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Defending Drupal

I am a huge fan of Drupal, love it to bits.  Not least of all because it pays my bills but also because it can be so incredibly easy to use as both a Developer and a User.  I often say to editors, “If you can use Word, you can use Drupal.”

That said, I’m not a total fan boy.  It has its limitations and down-sides.  It stores a little too much in its Database, and that can cause it to be pretty performance hungry, but it more than makes up for it in other areas.

So I went to Google for some Anti-Drupal posts and see if I can bust them and help people realise how great this CMS can be.

Here are some issues I found.

Lack of familiarity with core functionality

Not entirely sure why this was listed as a bad thing. One of the basic rules when it comes to using any Content Management System is "Don’t touch the core".

Drupal helps with this by providing a huge number of 'hooks' that a Developer can use to hook their code into Drupal at the right point. In fact, almost every large user made module often provides hooks of their own to help developers plug into their modules.

This hook system allows a Developer to say “I want my module to run this function on every page load” and this can be held in a self-contained module that runs this one hook when it needs to. The next developer who comes along can see it and know what it does. If the next developer has to go searching through the core components to find what has changed, this will drive them crazy… trust me.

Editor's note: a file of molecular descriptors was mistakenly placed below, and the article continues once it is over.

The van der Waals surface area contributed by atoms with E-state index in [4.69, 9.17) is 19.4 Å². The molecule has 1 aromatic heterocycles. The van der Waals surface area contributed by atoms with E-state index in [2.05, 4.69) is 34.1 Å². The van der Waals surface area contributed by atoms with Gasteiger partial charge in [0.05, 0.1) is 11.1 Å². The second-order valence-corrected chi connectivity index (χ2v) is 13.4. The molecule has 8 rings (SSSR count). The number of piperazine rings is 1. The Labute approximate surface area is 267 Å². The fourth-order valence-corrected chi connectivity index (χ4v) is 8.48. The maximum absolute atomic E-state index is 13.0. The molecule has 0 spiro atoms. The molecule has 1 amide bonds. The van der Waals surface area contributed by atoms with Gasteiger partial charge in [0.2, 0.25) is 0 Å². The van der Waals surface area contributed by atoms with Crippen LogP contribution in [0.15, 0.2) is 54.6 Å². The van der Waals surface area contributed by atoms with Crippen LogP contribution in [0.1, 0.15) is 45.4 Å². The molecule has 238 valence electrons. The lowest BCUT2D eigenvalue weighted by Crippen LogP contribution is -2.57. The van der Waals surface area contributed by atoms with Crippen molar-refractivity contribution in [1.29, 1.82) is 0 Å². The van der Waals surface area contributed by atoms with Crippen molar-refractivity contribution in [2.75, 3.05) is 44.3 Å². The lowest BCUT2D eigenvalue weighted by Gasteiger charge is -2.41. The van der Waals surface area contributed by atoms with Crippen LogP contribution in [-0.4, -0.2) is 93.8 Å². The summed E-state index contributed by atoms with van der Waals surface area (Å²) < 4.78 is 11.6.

High development time

Once you know what you are doing, it is possible to go from an empty web server to a fully functional corporate website, with contact forms, sliding images, multiple types of content and user roles with permissions, in under two hours.

As was discussed in a previous blog post, I was able to create a Drupal site with a custom interactive map, using just my smart phone, in under 48 hours. If you missed that post and video then you can see it here: The Power of a Phone Meets the Flexibility of Drupal

Custom development comes at a big cost

The great thing about Drupal is this often isn’t required. There are over 34,000 developers and over 27,000 modules.  Chances are that, if not one, a combination of modules will do exactly what you are after.

Even if they don’t, the previously mentioned hook system will allow you easy access to insert your code when it’s required.

Drupal is a total memory hog

This one I can’t really say much about because it’s true because it holds almost all of its configuration in the Database then it is often querying it.

Two points, however:

  1. Memory in Virtual Servers these days costs less than it ever has.

  2. With this being such a big issue, Drupal 8 has decided to combat it by moving large amounts of configuration into static files.

Conclusion

Like all CMS’s, Drupal has its Pros and Cons. And like most CMS’s, it has Developers who will attack and defend it.

While it is true, however, that it has a steep learning curve, and loves its database a bit too much, it more than makes up for those short comings by being incredibly easy to modify and extend and with a huge developer network backing it, it will only go from strength to strength.

Date posted:
02 September 2014
Authored by :
Toby Wild